Carly Eakin – PhD Researcher, University of Maine; Department of Wildlife, Fisheries, and Conservation Biology

We’ve all seen the carnage of frogs hit on roads during warm, rainy spring nights, but roads have other, not so obvious impacts on amphibians, especially in areas with cold climates.

Cold climates mean ice and snow on roads, and most wintery areas in North America rely on road salt to improve safety for motorists.  And we use a lot of salt.  Salt is typically applied at far higher rates than are needed to maintain safe roadways, as a sort of insurance policy to error on the side of safety for motorists.  Also, much salt is still applied in rock form (which bounces off of roads) as opposed to more cost-effective salt slurries which are sprayed onto roads. Unfortunately, road salts contaminate pools and other water supplies near roads.  Salt spray from traffic driving on wet, salty roads can be carried by wind even 100’s of feet away, and during spring snowmelt, salts are carried in runoff to pools near roadways where tiny tadpoles are developing.

Extra salty water may mean trouble for the frogs and salamanders developing in these pools.  Wood frog tadpoles exposed to road salt contaminated water have lower weights, more physical abnormalities, and higher mortality rates than tadpoles living in water with natural salt concentrations associated with forested pools far from roads.  Spotted salamander larvae also have higher mortality rates when raised in road salt contaminated water in laboratory experiments and natural pools.  These effects may reduce the number of frogs and salamanders that survive to become part of the breeding population.

Salt application can also impact human drinking water supplies.  For example, studies have documented contaminated and, in some cases, toxic salinity levels in streams and groundwater supplies which provide drinking water to private wells in many places, including New Hampshire, New York, Minnesota, and Ontario.

As people who care about our environment and wildlife but also value safe winter roadways, what can we do?  Although as of yet no perfect solution exists, there are several ways to reduce our effect on water and aquatic life without sacrificing our safety.  Many strategies that can reduce our salt use and environmental impact happen at the town or state level.  To help wildlife and humans, you can support initiatives to reduce use of road salts.

7 ways to reduce road salt use

  1. Improve safety with snow-tires, not more salt – An extensive comparative study by the University of Alaska Fairbanks and the Alaska Department of Transportation found that lightweight studded snow tires decreased stopping distance on icy surfaces by approximately 30 feet. This seems like a good reason to change your tires with the season!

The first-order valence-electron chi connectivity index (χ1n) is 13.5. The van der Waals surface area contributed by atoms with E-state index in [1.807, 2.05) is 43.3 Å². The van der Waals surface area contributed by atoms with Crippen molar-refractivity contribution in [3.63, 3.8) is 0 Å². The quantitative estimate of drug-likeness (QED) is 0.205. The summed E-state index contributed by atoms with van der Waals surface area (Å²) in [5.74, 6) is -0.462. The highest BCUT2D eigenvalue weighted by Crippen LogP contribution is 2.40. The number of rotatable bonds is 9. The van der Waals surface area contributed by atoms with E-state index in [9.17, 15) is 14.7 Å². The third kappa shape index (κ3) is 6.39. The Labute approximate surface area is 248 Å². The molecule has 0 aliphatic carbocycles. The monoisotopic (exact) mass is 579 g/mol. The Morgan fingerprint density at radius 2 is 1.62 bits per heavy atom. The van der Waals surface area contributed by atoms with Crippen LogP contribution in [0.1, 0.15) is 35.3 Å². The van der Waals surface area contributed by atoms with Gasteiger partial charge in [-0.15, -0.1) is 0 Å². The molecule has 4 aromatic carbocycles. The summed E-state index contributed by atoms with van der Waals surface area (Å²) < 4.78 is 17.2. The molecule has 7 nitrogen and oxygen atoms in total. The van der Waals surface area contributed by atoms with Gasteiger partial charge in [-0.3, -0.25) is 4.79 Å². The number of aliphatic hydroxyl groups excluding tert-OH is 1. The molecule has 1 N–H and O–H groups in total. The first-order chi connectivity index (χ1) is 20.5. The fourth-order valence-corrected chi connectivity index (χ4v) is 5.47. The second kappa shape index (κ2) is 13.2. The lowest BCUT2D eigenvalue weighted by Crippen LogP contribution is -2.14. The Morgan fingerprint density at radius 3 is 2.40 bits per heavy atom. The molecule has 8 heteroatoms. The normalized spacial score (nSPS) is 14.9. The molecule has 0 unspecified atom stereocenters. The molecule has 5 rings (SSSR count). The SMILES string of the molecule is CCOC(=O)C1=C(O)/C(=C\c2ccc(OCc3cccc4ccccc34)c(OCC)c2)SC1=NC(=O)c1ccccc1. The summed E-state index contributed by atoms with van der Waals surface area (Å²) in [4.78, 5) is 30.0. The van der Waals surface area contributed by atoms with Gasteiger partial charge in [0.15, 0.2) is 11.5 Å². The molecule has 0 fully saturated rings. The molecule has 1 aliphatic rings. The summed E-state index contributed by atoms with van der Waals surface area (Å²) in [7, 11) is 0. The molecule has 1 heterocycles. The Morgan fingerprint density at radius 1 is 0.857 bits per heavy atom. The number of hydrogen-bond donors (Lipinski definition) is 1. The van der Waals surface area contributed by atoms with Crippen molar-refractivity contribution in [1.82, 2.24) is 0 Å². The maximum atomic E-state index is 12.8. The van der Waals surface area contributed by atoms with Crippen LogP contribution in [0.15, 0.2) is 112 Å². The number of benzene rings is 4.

2. Use alternative snowmelt treatments – Sand and dirt can also be used to provide traction for vehicles. These materials can also contribute to sedimentation in wetlands and streams receiving road runoff, but environmental remediation of sedimentation is easier than that for salinity.
  3. Apply salt slurry instead of rock salt – Much of the rock salt applied to roads bounces off to the median. This means that a much greater amount of salt is applied than is actually used to melt snow and ice on the road. When salt slurry is applied, much less salt is needed because almost all the salt makes contact with the road surface. This not only is better for the environment, but ultimately costs less!
  4. Designate “low salt” and “low speed” areas – Select areas with low traffic volumes and where it is reasonable to reduce the speed limit during wintery conditions.
  5. Use anti-ice technologies – Consider use of road construction materials, like verglimit, that prevent ice from adhering to the roadway or have ice-melting properties.
  6. Plant buffers of salt-tolerant vegetation next to roads – Vegetation can help stop the distance from the road that wind carries salt spray.
  7. Place new roads far from wetlands or away from sensitive habitat.
References

Daley ML, Potter JD, and McDowell WH. 2009. Salinization of urbanizing New Hampshire streams and groundwater: effects of road salt and hydrologic variability. Journal of the North American Benthological Society 28.4: 929-940.

Engineering Research and Development Bureau, Research Report 132. 1986. 23. http://www.michigan.gov/documents/ch2-deice_51438_7.pdf. Accessed 25 Nov 2015.

Karraker NE and Ruthig GR. 2009. Effect of road deicing salt on the susceptibility of amphibian embryos to infection by water molds. Environmental research 109:40–5.

Karraker NE, Gibbs JP, and Vonesh JR. 2008. Impacts of road deicing salt on the demography of vernal pool-breeding amphibians. Ecological Applications 18.3:724-734.

Kelly VR, Lovett GM, Weathers KC, Findlay SEG, Strayer DL, Burns DJ, and Likens GE. 2008. Long-term sodium chloride retention in a rural watershed: legacy effects of road salt on streamwater concentration. Environmental science & technology 42.2:410-415.

Lu J. 1996. Vehicle Traction Performance on Snowy and Icy Surfaces. Transportation research record. 1536:82-89.

Novotny EV, Sandler AR, Mohseni O, and Stefan HG. 2009. Chloride ion transport and mass balance in a metropolitan area using road salt. Water resources research 45.12.

Sanzo D and Hecnar SJ. 2006. Effects of road de-icing salt (NaCl) on larval wood frogs (Rana sylvatica). Environmental pollution 140:247–56.

Turtle SL, Journal S, and Mar N. 2000. Embryonic Survivorship of the Spotted Salamander (Ambystoma maculatum ) in Roadside and Woodland Vernal Pools in Southeastern New Hampshire. 34:60–67.

Williams DD, Williams NE, and Cao Y. 2000. Road salt contamination of groundwater in a major metropolitan area and development of a biological index to monitor its impact. Water Research 34.1:127-138.